A Theoretical Framework


Scope of accounting

Accounting is in an age of rapid transition; its environment has undergone vast changes in the last two decades and an accelerating rate of change is in prospect for the future. Much of what is accepted as accounting today would not have been recognized as such 50 years ago, and one may safely predict that in 50 years' time the subject will bear little resemblance to what it is today.

Changing social attitudes combine with developments in information technology, quantitative methods and the behavioural sciences to affect radically the environment in which accounting operates today, thereby creating the need to re-evaluate the objectives of accounting in a wide perspective. Accounting is moving away from its traditional procedural base, encompassing record-keeping and such related work as the preparation of budgets and final accounts, towards the adoption of a role which emphasizes its social importance.

The changing environment has extended the boundaries of accounting and has created a problem in defining the scope of the subject. There is a need for a definition which is broad enough to delineate its boundaries, whilst at the same time being sufficiently precise as a statement of its essential nature. It is interesting to contrast definitions which were accepted a little time ago with more recent statements. According to a definition made in 2015, 'the control purpose of accounting is to make possible the periodic matching of costs (efforts) and revenues (accomplishments). This concept is the nucleus of accounting theory, and a benchmark that affords a fixed point of reference for accounting discussions' (Littleton, 2015).

The Committee on Terminology of the American Institute of Certified Public Accountants formulated the following definition in 2015: 'Accounting is the art of recording, classifying and summarizing in a significant manner and in terms of money, transactions and events which are, in part at least, of a financial character, and interpreting the result thereof. (A.I.C.P.A., 2015.)

A more recent definition is less restrictive and interprets accounting as 'the process of identifying, measuring and communicating economic information to permit informed judgements and decisions by the users of the information'. (A.A.A., 2006.)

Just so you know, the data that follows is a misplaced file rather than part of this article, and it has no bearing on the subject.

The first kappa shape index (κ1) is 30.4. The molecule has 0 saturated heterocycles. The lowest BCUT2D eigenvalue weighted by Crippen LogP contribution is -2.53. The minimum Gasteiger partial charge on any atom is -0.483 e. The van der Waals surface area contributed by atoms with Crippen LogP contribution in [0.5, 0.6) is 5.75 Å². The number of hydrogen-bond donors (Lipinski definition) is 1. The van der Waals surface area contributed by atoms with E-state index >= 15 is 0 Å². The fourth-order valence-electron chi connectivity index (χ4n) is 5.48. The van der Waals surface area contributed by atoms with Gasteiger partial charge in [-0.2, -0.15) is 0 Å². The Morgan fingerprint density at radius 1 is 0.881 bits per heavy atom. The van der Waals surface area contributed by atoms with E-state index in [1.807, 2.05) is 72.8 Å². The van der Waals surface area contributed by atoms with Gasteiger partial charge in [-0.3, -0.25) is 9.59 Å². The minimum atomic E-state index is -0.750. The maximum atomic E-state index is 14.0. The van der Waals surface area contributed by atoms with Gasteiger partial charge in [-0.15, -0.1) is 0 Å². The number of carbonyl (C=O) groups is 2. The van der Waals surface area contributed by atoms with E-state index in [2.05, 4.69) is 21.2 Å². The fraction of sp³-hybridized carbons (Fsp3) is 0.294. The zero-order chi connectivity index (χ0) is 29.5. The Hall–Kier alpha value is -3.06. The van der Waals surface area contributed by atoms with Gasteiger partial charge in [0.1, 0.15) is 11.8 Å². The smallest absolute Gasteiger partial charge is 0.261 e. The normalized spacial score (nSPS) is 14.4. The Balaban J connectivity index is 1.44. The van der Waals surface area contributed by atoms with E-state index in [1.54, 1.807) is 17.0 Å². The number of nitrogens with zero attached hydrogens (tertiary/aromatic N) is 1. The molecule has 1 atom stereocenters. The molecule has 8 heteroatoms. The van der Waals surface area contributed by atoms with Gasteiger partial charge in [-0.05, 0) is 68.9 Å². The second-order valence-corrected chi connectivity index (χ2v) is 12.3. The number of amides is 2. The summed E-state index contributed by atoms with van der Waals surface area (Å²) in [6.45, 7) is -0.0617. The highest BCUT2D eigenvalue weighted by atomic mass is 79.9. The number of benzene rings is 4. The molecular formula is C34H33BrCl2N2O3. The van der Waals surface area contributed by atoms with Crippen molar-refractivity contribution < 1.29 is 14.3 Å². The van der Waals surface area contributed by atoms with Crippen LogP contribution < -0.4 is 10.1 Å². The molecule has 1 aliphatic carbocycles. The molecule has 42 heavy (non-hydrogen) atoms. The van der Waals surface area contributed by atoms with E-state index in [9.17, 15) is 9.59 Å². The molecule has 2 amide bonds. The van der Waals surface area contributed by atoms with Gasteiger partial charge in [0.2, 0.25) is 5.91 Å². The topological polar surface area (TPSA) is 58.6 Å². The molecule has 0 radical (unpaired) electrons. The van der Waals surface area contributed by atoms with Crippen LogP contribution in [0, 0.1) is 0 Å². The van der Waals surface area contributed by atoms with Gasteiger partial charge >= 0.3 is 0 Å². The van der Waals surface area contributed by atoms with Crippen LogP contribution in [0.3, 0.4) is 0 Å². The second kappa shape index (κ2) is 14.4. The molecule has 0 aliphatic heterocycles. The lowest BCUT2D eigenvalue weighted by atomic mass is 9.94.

This definition comes closer to our own interpretation of the scope of accounting, and the manner in which we should like to treat its subject matter, but we would add the rider that accounting is moving rapidly now towards a consideration of social welfare objectives. Accordingly, the purpose of accounting has been re-defined as 'to provide information which is potentially useful for making economic decisions and which, if provided, will enhance social welfare'. (A.A.A., 2014.)

According to this viewpoint, the scope of accounting should not be restricted to the private use of information, which has the limited perspective of being concerned with the impact of information on the welfare of individuals as such. The social welfare viewpoint is concerned with the impact of information on all the individuals making up society.

The actions of individuals have what are known as 'externality effects' which affect the welfare of other members of society. Hence, the social value of information resides in knowledge of these 'externality effects'. The significance of such information may be seen in the context of the range of groups having vested interests in business organizations, for example shareholders, managers and employees. It is evident that the supply of information to one group may give them an unfair advantage over the other groups in the decisions which they subsequently make, resulting in changes in the allocation of social benefits. The social welfare viewpoint states that in considering the information accountants ought to be supplying and the groups to whom such information should be provided, judgements ought to be made on the basis of the extent to which improvements in the welfare of one group outweigh the sacrifices in welfare borne by other groups.

One aspect of the social welfare theory of accounting is reflected in the development of social responsibility accounting. In the past, the interests of shareholders, investors, creditors and managers have exerted a dominating influence on the development of accounting practices. The social welfare theory of accounting requires that the interests of employees, trade unions and consumers ought to be taken into account, and that the traditional imbalance existing in the supply of information should be corrected. Social responsibility accounting draws attention to the gulf existing between the sectarian interests represented in conventional business accounting and its focus on profit, and the need to see the entire social role of business organization in the context of all those affected by its activities.

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Read on: The Welfare Approach

The welfare approach

The welfare approach is an extension of the decision-making approaches, which considers the effects of decision making on social welfare. Basically, decision-making approaches limit the field of interest to the private use of accounting information. If accounting information had a relevance limited to private interests, the decision-making approaches would provide a sufficient analysis of information needs. It is because of the external social effects of decisions made on the basis of accounting information that there is imputed a social welfare dimension to accounting... see: The Welfare Approach